I, for one, will go down fighting, if necessary.  I hope you, too, will join your liberty-loving fellow citizens and either prevent the country from descending into chaos through successful political work, or prepare to meet that chaos in an organized way.

Warmer weather can’t come too soon

What began as a happy trip to the wood shed for a load of seasoned oak in the Fall is now a crabby trudge through deep snow and ice, a drudgery opposite the cheerfulness felt with the first flames to beat back Winter’s early chill.

Spring warmth cannot come too soon.  Naturally, it will arrive, melt the Arctic snow cap occupying my lawn, and probably result in some Biblical flood carrying my home down river to the Chesapeake Bay.

Speaking of floods, and flood insurance, I am hopeful that the insane congresswoman Maxcine Waters will have her bizarre legislation permanently overturned, so that people can either afford to own their homes (something she is not familiar with or supportive of) or the Federal government will buy out the landowners so the societal costs and benefits are not concentrated on just the private property owners.  Government cannot change the social contract in one week.  Well, under liberals it can, of course.  Let’s rephrase that: Government should not restructure the social contract in such a short time that private property owners see their investments destroyed overnight.  That would be good government, something unknown to Maxcine Waters and her fellow liberals.

It’s official: Sunday hunting in VA

Two weeks ago the Virginia state House passed a Sunday hunting bill out of a committee that had bottled up similar bills for decades before. It was a surprising statement that it actually got through committee.  Then it passed the full state House, which surprised even its most ardent sponsors.

Well, today the Virginia state Senate passed the companion bill.  It allows hunting on private land on Sunday, a private property rights win if there ever was one. If you pay property taxes, say on a remote mountainside property, and you are deprived of 14.2% of your full use of that property for some vague reason, you might get frustrated.  It is your property.  You can shoot 1,000 bullets at a target on Sunday, but you cannot shoot just one at a squirrel.  Laws like this are by their definition arbitrary, the bane of democracy.

Virginia’s governor says he will sign the bill into law.

Welcome to the modern era, Virginia! We are envious of you.

Kudos to Kathy Davis of PA-based Hunters United for Sunday Hunting (www.huntsunday.org), who has devoted the past two years of her life to this issue, and who helped a great deal with getting the Virginia law passed and the lawsuit filed there.  The lawsuit compelled the state legislature to act, before a judge ruled against the state and the entire state was opened up.  While I would like to see public land open for Sunday hunting, I am satisfied with private land as a start to implementing it state-wide.  This really is an issue of the most basic American rights.

Dickinson College – always good to visit

Thank you to Professor Anat Beck and her very interesting students, for hosting me today.  I know it is not easy to hear ideas you do not agree with, and you all did a marvelous job of listening and asking questions, and seeing photos of hunting and trapping.  It was an honor to be with you. Just remember: Your entrepreneurialism cannot succeed with more onerous government regulations and requirements, like ObamaCare.  When there are more takers than makers, the system collapses. Capitalism has generated more liberty, freedom, and opportunity than any other approach.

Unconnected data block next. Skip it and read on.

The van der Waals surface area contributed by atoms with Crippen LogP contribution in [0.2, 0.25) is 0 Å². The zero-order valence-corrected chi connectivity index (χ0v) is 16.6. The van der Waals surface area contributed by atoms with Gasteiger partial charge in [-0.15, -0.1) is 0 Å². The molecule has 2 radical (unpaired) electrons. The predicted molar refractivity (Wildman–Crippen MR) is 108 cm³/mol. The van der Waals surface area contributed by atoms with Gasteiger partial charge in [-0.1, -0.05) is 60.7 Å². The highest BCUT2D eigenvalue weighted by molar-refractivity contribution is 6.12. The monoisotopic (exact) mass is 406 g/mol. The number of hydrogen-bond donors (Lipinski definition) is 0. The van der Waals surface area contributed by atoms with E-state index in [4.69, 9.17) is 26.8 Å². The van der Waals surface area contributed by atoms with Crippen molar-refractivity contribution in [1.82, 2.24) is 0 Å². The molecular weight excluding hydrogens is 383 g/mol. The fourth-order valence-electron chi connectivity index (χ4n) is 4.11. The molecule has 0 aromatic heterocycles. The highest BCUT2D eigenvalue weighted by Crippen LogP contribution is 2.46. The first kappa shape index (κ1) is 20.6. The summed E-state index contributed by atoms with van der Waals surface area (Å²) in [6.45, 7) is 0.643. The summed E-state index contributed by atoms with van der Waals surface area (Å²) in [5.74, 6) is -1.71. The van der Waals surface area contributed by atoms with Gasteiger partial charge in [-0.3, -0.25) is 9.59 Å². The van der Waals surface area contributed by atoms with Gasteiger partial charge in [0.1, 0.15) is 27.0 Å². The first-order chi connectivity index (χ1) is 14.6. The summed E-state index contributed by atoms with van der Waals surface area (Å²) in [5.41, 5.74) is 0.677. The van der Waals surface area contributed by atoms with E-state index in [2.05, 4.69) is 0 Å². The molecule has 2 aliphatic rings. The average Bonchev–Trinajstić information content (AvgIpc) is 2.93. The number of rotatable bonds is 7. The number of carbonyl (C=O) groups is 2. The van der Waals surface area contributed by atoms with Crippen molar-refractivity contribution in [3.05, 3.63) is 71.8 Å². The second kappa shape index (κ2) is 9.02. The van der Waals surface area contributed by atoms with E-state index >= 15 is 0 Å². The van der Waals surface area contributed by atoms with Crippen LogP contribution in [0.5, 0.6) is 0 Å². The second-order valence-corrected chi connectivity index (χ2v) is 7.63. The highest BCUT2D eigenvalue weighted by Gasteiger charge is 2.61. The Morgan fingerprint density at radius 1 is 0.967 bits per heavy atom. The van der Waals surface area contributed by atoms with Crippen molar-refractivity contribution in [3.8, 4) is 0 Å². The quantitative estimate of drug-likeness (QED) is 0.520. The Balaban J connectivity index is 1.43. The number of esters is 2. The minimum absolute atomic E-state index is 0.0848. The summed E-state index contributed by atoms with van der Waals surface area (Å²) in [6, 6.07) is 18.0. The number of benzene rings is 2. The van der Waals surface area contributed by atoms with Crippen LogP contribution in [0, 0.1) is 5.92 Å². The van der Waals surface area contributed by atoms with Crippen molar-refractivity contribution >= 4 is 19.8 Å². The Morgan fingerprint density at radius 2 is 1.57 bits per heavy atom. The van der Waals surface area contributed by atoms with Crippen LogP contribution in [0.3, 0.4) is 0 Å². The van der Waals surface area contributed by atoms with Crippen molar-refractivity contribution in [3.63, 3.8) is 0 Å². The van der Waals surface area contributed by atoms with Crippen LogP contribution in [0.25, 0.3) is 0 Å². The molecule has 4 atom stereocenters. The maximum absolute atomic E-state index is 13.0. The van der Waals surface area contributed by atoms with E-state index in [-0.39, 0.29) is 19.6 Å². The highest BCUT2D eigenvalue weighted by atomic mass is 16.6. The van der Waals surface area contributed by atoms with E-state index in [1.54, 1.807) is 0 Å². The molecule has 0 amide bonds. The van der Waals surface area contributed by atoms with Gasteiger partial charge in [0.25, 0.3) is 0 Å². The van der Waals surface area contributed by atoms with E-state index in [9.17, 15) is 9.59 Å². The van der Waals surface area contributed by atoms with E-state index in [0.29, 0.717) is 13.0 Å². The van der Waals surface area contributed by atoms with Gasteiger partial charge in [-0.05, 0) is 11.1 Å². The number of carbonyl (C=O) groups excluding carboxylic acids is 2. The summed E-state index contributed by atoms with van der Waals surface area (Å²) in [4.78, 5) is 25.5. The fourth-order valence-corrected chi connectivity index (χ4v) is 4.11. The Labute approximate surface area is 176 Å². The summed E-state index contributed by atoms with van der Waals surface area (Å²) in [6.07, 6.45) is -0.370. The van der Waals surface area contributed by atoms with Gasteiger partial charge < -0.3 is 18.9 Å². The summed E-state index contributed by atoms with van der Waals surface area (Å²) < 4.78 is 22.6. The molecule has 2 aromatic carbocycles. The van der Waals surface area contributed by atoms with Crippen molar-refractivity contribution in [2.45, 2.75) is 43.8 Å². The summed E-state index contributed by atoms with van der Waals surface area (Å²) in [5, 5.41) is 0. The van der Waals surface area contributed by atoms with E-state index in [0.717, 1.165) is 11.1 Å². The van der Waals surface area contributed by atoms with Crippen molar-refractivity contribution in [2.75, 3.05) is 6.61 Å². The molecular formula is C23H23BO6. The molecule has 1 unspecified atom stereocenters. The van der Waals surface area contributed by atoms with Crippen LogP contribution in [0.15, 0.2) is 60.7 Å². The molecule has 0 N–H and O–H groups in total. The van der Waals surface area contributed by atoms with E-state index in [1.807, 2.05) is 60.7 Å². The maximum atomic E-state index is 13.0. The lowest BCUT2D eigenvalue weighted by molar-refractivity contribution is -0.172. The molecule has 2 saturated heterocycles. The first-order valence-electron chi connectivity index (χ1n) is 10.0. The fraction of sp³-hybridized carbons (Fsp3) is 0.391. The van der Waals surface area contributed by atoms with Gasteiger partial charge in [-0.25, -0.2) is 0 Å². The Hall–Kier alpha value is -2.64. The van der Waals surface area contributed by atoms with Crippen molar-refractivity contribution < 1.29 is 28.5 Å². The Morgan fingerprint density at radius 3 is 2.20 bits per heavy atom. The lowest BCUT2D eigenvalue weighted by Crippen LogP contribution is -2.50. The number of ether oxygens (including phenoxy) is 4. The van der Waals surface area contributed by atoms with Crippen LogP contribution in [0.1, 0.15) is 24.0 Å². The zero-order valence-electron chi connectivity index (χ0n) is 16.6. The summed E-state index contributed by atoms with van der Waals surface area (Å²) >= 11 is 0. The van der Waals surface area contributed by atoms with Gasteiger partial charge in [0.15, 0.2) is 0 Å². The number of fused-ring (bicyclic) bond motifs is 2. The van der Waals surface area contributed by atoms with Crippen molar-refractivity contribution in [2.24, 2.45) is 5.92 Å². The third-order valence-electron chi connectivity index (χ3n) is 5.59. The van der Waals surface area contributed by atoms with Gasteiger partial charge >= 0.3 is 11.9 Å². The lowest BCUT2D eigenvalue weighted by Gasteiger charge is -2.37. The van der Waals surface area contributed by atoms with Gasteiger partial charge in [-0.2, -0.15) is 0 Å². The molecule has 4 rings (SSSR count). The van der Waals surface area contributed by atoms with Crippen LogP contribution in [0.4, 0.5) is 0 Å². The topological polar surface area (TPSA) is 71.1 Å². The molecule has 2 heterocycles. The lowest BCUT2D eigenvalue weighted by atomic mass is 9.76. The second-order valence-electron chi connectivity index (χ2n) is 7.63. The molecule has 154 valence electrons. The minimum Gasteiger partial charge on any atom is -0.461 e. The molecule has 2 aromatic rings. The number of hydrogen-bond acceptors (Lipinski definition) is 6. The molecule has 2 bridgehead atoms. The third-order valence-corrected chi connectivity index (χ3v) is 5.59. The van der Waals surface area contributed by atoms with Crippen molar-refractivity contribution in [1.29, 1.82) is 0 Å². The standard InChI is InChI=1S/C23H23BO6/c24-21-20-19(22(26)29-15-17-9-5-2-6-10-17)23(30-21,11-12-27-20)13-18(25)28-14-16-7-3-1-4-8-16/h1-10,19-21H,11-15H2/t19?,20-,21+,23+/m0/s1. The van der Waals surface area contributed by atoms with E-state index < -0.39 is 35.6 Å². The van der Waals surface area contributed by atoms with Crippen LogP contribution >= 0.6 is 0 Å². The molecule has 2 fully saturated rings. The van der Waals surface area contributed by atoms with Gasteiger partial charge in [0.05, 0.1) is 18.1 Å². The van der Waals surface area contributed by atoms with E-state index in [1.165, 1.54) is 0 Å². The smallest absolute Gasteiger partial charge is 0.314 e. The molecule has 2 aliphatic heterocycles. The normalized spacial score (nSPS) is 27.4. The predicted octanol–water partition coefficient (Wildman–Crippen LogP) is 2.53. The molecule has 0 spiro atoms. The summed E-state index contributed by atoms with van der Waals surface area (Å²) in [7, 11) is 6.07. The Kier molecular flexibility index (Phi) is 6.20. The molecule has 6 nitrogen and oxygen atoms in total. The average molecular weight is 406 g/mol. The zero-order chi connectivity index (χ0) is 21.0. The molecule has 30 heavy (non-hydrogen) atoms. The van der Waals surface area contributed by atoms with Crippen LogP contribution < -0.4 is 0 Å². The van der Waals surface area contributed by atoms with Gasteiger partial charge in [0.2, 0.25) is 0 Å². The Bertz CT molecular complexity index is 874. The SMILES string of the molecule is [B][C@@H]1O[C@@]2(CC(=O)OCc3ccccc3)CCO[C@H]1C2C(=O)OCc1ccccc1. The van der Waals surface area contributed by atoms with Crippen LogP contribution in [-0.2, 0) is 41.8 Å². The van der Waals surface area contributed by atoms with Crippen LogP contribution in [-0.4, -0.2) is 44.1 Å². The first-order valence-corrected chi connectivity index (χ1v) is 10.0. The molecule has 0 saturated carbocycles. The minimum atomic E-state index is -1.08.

Last year I spoke to Dr. Andrea Lieber’s class, also at Dickinson, and we had an excellent dialogue on “climate change.” What surprised me was how little the students knew about the politicization of “climate change” “science.”  It is to Dr. Lieber’s credit that someone like me was invited to address her students.

Dickinson has a fascinating, really neat environment and hands-on sustainability program, replete with a new green house/ lab. I hope I am invited back again, because, I like it a lot.  The students are inspiring.

No snow plows: Harrisburg’s new policy

Former Harrisburg mayor Linda Thompson had issues, no question about it, and she’d probably be the first to admit it.

But at least she got the snowy streets plowed.

This is something the new “brilliant” administration is not doing. They’re a failure on this basic count.

I guess that if your election competition is artificially removed, so that “winning” is practically guaranteed, you might think that it’s easy, this governing stuff.

If our streets are not going to be plowed, then what is the role of government?

UPDATE: Fifteen minutes after this post went up, a snow plow cleared a lane here in Uptown Harrisburg.  First time all winter. I cannot claim responsibility, but I will admit to being surprised. I had been under the impression that the city’s snow plows had all been sold off to pay for Andy Giorgione’s incinerator debt.

OK, belay that last “let it snow”

Like you and most everyone I know around Pennsylvania, I feel done with the snow. Yes, did I say “let it snow” a bunch yesterday?  Well, that was then and this is now.  Now, we are expecting another eight to twelve inches of snow in the next day.  On top of the six to eight inches of hardened crust, ice, and snow already on the ground, another foot is going to keep spring from arriving for a long time.

This much snow puts a stranglehold on our business operations.  Shuts down machinery.  Trucks cannot pick up, guys cannot cut, or even drive their trucks, let alone get their machines moving.

What really is telling about this cold is that at home, we have burned a solid three-plus cords of seasoned oak firewood.  We may be closing in on four burned to date.  We have enough to take us into the end of the longest cold winter, but that just means more work felling, cutting, hauling, splitting, and stacking. You know the old saw — “Firewood warms ya twice.”  You work hard making it, and then it warms you as a fire.  Indeed.

Hold on there, fellow Pennsylvanians.  Spring must be just around the corner.  Just a few weeks from now, the air should be in the mid-forties, smelling slightly earthy and damp, and a robin here and there will join the cardinal in the back yard.  Then you know relief is upon us.  Hold on.  You are in good company.